Orphan diseases are diseases that are so rare that most people have never heard of them and the prevalence of some of the rarest orphan diseases can be counted on one hand. Most orphan diseases are the result of genetics, and they stick with a person for the entire duration of their life. It is believed that there are approximately 10,000 rare diseases worldwide, with most of them being related to genetics. The different legal standards as to what constitutes a rare disease and legalities have historically been the biggest hurdle for pharmaceutical companies, but legal definitions are now starting to become standardized across international lines.
Today, it is far more common for orphan diseases to be classified in more broad terms that include diseases for which it is unlikely that the cost of developing a drug for a disease will be recovered from sales, and policies are being passed into law to create more favorable conditions for pharmaceutical companies to invest in orphan drug development. However, the broad nature of legal jargon and arbitrary number setting in an attempt to legally define what classifies as an orphan disease still creates challenges for rare disease drug development, and somewhat of an ethical dilemma.
Canada’s Approach to Orphan Drugs
One lesser-known fact about orphan drugs is that the focus on orphan diseases kickstarted 30 years ago when the U.S. became the first country to introduce orphan drug legislation and orphan drug economic incentives in 1983. Subsequently, it resulted in other countries also introducing their own legislation starting with Singapore (1991), Japan (1993), Australia (1997), the EU (1999), Taiwan (2000), and South Korea (2003). One country missing from that list is Canada, and it might lead some to think that Canada has overlooked orphan drugs, but that would be wrong.
Canada’s regulatory approach to drugs for orphan diseases can become confusing because it stretches out and involves quite a number of tools that are made available by Health Canada for pharmaceutical companies. These tools include Health Canada providing advice on clinical trial applications and clinical trial designs in small populations, an accelerated review pathway that can speed up new drug review from the average 300-day mark to a priority review with a 180-day mark review, special data and patent protection, special authorizations to sell drugs otherwise not sellable or distributable in Canada, fee mitigation, and tax incentives for research and development. In addition to the current tools in place, Health Canada is also undertaking steps to allow for greater use of reviews and decision of trusted foreign regulators, leveraging health technology assessment organizations that assist in new drug development and to reduce time between approvals and recommendations, and improving access to drugs that are not currently authorized for sale in Canada.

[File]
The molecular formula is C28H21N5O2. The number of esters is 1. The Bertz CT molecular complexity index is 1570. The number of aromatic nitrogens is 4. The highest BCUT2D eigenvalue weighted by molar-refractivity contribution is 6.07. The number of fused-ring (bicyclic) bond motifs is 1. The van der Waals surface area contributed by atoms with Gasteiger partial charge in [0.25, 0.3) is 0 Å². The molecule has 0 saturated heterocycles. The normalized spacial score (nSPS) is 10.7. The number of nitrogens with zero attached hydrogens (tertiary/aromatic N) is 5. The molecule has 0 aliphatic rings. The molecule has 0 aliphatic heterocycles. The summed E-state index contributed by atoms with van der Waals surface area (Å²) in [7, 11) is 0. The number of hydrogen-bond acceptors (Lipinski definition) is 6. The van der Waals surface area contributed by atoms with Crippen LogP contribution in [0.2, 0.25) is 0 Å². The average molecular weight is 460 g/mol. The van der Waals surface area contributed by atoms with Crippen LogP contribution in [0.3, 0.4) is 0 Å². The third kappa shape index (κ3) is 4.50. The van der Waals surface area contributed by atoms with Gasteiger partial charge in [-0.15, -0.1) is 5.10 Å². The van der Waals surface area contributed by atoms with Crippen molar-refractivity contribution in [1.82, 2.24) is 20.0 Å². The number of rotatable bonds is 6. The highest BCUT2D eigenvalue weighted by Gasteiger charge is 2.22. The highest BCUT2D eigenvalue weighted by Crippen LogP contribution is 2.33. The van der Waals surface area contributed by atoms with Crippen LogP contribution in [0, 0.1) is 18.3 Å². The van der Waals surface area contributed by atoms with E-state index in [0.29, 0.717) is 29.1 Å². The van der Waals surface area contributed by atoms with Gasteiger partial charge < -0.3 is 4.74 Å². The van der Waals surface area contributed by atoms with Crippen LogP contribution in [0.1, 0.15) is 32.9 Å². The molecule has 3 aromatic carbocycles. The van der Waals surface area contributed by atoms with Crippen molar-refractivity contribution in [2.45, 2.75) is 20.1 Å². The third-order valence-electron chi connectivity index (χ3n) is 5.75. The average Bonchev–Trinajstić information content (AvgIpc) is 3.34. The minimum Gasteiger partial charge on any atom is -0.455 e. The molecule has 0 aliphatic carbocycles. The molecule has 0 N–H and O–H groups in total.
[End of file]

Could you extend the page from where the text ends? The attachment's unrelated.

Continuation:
The legal definition that Health Canada uses to define and quantify what legally constitutes as being an orphan disease is any disease that affects fewer than 5 in 10,000 people, if simplified comes out to 1 in 2,000 people. Elsewhere in the world, Japan considers rare diseases to be diseases that impact about 1 in 2,500 people, while the European Commission sees it as 1 in 2,000 people, and the U.S. about 1 in 1,500 people. While Canada is certainly in the right ballpark when it comes to aligning with other countries, there are problems with having hard cutoffs for what may or may not be considered a rare disease.
One report published in 2017, in the Canadian Medical Association Journal (CMAJ), seems to indicate that there is cause for concern, while rare diseases on their own are uncommon, rare diseases combined are estimated to affect 1 in 12 Canadians. If we scale 1 in 12 Canadians to size, it comes out to be over 3 million Canadians, and these numbers suggest that our pharmacare approach on orphan drugs has real implication on the quality of life for many Canadians. That CMAJ report also highlights loopholes that have allowed for international pharmaceutical patents to be leveraged to carry out price hikes from $500CAD to $110,000CAD, as seen with Emflaza, and it is not uncommon for other orphan drugs to be in the six-figure range like Spinraza which costs $625,000CAD.
Before even getting to the issue of the cost of orphan drugs, it is important to address the issue of orphan disease prevalence and whether a disease that impacts slightly more than the “1 in 2,000 people” benchmark set out by Health Canada should also be eligible to take advantage of “orphan drug” benefits. This matters because getting approved for an orphan drug entails quite a bit, but the answer should be, “Yes, but…”. Such a step likely involves changing the playing field and moving away from arbitrary numbers, legal jargon like “significant benefit”, and creating a more favorable environment for pharmaceutical companies to view Canada as having created the necessary conditions to drive pharmaceutical exceptionalism and pharmacological innovation.
What follows the “Yes, but…” for me is that it should be that pharmaceutical companies are required to put together comprehensive reports that highlight a variety of factors including price points and multi-decade forecasting. If a pharmaceutical company can come up with a drug for less prevalent diseases, then perhaps they deserve having more than a 20-year-long patent, providing the drugs are priced within Health Canada’s “affordable” range. So, if pharmaceutical companies can demonstrate that a new drug is unlikely to generate a significant return over the term of a 20-year-long patent, then perhaps it is worth considering the possibility of 30-year-long patents, or longer. As long as the price points for less prevalent drugs fall within Health Canada’s affordable range, then there should be no reason not to extend benefits reserved for “orphan drugs” and not to consider issuing longer-lasting patents, if every stakeholder’s needs are met.